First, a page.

Medical billing schools

Which types of jobs are available for those interested in medical billing?

Medical billing professionals work in the health care industry in an administrative role. Their responsibility is to ensure both patients and health insurance companies are billed correctly and on time. Medical billers often spend a great deal of time on the phone, speaking with patients and insurance companies about medical invoices. For personable, outgoing professionals who enjoy working in the medical field, medical billing careers can be a great match. Potential challenges of a medical biller's job include working hard to collect payment from debtors with delinquent accounts. In some cases when debtors fail to make payment, medical billers may have to begin the process of collection. Medical billers typically work in an office environment, at either a health care facility or a medical billing agency.

Formal training required to work in a career related to medical billing

Most employers require medical billers to have at least a high school diploma, but those with an associate degree or certifications can set themselves apart from the general pool of job candidates. Most programs can be completed within one or two years. More specific experience is typically gained through on-the-job experience. An associate degree in medical billing, such as an associate in health administration services could provide a solid foundation in finance, administration, record keeping, and human resources specific to the health care industry. There are several associations that provide relevant certifications and education in the medical billing field, as well as opportunities for career growth and development. The Certified Medical Administrative Assistant (CMAA) exam and other relevant certificates to the medical billing field can be prepared for through various programs that are offered by these associations. For example, the Healthcare Billing and Management Association (HBMA) or the American Association of Medical Assistants (AAMA) offer education and events through distance learning and other programs.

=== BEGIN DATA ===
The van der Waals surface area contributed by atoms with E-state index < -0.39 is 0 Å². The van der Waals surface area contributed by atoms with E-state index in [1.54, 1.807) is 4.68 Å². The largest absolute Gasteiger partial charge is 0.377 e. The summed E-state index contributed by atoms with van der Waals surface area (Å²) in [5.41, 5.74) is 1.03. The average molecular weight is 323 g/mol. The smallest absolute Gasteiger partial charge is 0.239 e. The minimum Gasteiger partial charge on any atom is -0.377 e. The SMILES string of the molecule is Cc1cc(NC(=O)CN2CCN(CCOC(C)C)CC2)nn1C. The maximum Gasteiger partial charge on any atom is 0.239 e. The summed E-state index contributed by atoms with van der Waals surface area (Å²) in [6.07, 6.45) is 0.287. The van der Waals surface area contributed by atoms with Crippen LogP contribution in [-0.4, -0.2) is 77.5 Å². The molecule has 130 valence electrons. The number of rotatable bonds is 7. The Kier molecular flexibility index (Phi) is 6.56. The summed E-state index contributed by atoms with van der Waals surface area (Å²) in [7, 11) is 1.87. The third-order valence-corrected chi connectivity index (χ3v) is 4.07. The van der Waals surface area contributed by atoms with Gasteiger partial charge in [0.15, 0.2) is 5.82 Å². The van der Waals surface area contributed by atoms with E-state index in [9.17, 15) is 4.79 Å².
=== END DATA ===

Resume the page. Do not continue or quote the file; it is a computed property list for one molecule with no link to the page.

The typical career path of someone interested in medical billing

Medical billers are typically good communicators with strong interpersonal skills who enjoy working in a health care setting. After gaining on-the-job experience for several years, medical billers can advance to become supervisors and managers within a health care administrative office or a third-party call center. According to the U.S. Bureau of Labor Statistics, there were 411,000 workers nationwide in the bill and account collector job category. About 18 percent work specifically in health care and social assistance settings. Some medical billers have expanded job duties that include other administrative aspects of maintaining a health care facility. Medical assistants, for example, are professionals that also update and file patient medical records, schedule appointments, and fill out insurance forms, in addition to handling medical billing. The BLS reports that medical assistants held 483,600 jobs in 2008.

Job outlook and salary information for those interested in medical billing

The substantial growth in the nation's aging population, coupled with advances in medical technology and research, is causing the health care industry to expand significantly. Likewise, job opportunities for workers in health care will be favorable. The BLS expects that employment of bill and account collectors will grow faster than average for other occupations, at a rate of about 19 percent over the 2008 to 2018 decade. In particular, the BLS reports that new jobs in this category will be created specifically in the health care industry, due to a high volume of delinquent accounts and the demand for medical billers to resolve them. As the health care industry continues to expand, so does the employment opportunity for medical billers. Nationwide, according to May 2009 data, the mean annual wage for those professionals in the bill and account collector category is $32,560. Medical assistants are also expected to see faster than average job growth according to the BLS, and job prospects should be excellent. Medical assistants earn median annual wages of about $28,300, according to May 2008 BLS data.

 

 

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